This May, in support of National Physical Fitness & Sports Month, Dr. Travis Stork and the other physicians on the television show "The Doctors" are encouraging viewers to develop a healthier lifestyle. They've dubbed the month's broadcast focus "Get Moving May." Reducing obesity with a healthy diet and sensible exercise is the goal.
During a recent interview with Dr. Stork, I asked him how we can encourage our aging loved ones to exercise and eat right to lose weight and stay healthy, especially when we hear the excuse "why bother now?" Dr. Stork chuckled at my question, saying he hears that excuse all of the time. He added, "I don't care if you're 90... it's a medical fact that it's never too late to change behaviors." He continued by saying that diet and lifestyle changes had "almost an immediate impact on quality of life and that saying it's too late is medically inaccurate."
Many studies have shown that obesity raises the risk of Alzheimer's disease. The National Institutes of Health says the following about obesity and the Alzheimer's risk:
"Obesity is now a global health hazard. It not only predisposes to an array of risk factors leading to increased morbidity and mortality amongst adults but it also has a major negative impact on children's health. The deleterious effects of obesity on (the) cardiovascular system have now been well acknowledged. It causes insulin resistance that in turn leads to diabetes, hypertension and cardiovascular abnormalities. The vascular effects of obesity may have a role in the development of a rapidly growing disease of late life, Alzheimer's disease."
Studies have shown that obesity raises the risk of diabetes, likely because of the way insulin is used in the body. This also raises the risk of Alzheimer's disease.
Dr. Stork's advice throughout the phone conversation emphasized obesity control by finding an exercise that people enjoy and can sustain, such as regular walking, as well as changing our eating habits to learn to control what and how much we eat. He doesn't believe in crash diets or exercise binges because the results generally don't last. He says lifestyle changes can work if we approach making the changes with the attitude that our quality of life depends on these changes, and we commit to the process.
Dick Van Dyke on how to stay young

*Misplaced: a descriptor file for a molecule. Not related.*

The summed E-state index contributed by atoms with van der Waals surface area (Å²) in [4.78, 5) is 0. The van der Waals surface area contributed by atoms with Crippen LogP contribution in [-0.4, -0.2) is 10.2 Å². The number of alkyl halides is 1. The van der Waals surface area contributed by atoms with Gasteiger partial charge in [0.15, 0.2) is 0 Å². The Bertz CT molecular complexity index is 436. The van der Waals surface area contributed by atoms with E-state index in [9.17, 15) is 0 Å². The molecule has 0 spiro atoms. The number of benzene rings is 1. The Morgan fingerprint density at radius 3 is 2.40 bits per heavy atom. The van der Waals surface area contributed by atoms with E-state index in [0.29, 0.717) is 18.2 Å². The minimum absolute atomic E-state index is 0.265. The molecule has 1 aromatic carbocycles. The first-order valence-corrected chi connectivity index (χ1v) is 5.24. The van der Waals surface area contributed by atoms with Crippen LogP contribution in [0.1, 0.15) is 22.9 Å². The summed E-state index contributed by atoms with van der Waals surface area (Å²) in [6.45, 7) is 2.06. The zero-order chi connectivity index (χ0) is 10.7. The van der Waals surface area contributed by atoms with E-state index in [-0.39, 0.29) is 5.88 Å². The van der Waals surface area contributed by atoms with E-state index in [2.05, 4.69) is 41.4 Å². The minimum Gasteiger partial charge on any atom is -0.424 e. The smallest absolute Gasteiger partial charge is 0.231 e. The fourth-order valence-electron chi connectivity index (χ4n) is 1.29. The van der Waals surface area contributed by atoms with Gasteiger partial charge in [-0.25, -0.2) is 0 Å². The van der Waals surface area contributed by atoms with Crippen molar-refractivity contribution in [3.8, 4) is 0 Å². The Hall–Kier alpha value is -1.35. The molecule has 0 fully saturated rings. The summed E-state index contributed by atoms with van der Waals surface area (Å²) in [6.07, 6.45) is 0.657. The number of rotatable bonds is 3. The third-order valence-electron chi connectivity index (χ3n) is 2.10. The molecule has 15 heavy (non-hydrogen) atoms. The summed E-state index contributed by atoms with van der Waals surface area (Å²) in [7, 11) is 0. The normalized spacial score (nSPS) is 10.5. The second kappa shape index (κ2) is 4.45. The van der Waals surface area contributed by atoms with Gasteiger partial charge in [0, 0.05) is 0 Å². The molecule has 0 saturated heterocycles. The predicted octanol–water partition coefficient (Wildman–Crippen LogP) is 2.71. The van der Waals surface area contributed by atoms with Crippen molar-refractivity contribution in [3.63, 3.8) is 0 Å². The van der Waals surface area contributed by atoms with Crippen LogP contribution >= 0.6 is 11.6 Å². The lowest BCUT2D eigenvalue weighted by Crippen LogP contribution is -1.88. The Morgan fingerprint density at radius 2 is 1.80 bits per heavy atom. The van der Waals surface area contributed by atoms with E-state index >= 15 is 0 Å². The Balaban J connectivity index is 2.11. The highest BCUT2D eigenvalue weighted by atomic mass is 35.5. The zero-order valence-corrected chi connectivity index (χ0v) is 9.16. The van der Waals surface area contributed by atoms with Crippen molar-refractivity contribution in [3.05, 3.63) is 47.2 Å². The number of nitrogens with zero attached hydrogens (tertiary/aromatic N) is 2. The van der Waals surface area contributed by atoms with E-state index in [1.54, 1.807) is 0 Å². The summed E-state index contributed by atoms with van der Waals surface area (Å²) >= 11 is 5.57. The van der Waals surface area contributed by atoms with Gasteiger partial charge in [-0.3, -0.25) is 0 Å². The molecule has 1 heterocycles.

On Thursday, May 3, show business veteran Dick Van Dyke will be a guest on "The Doctors." For more than 60 years, Van Dyke has entertained audiences through song, dance, film and theatre. He's still vibrant, despite a 50-plus year battle with arthritis. On the show, he'll talk about his approach to staying "young" no matter what the calendar shows. Van Dyke says we need to:
- Do the things we love
- Exercise daily
- Keep young friends
I expect that Dick Van Dyke's advice on how to stay young will offer viewers an entertaining and informative episode of "The Doctors." Other shows during the month of May on "The Doctors" will encourage viewers to get a handle on the obesity epidemic. By focusing on weight control and fitness, we could help curb the rising trend toward diabetes and may even lower the risk of Alzheimer's disease.
About Dr. Travis Stork:
Dr. Stork is a fervent believer in helping patients feel empowered when it comes to their health, Dr. Stork practices what he preaches and likes to teach by example. He bikes to work every day, rain or shine. While he doesn't expect individuals to give up their cars, he is passionate about educating and enlightening individuals on simple ways to attain and maintain good health based on their own life and circumstances. He believes that often, when people come to the ER, it's already too late. That's why he takes such pride in teaching people how to avoid preventable illness before it happens.
Interview with Dr. Travis Stork of the television show "The Doctors" (2012, April 28)
Naderali EK, Ratcliffe SH, Dale MC (American Journal of Alzheimer's Disease and Other Dementias. 2009 Dec-2010 Jan;24(6):445-9). Obesity and Alzheimer's disease: a link between body weight and cognitive function in old age. Retrieved from http://www.ncbi.nlm.nih.gov/pubmed/19801534
Bursack, CB (2009, February 9) Study Shows Insulin Can Help Protect Brain from Alzheimer's. Health Central. Retrieved fromhttp://www.healthcentral.com/alzheimers/c/62/58727/insulin-alzheimer
Bursack, CB (2012, March 5) Is it Alzheimer's, a different type of dementia or something else entirely? HealthCentral. Retrieved from http://www.healthcentral.com/alzheimers/c/62/150895/alzheimer-type
Published On: April 29, 2012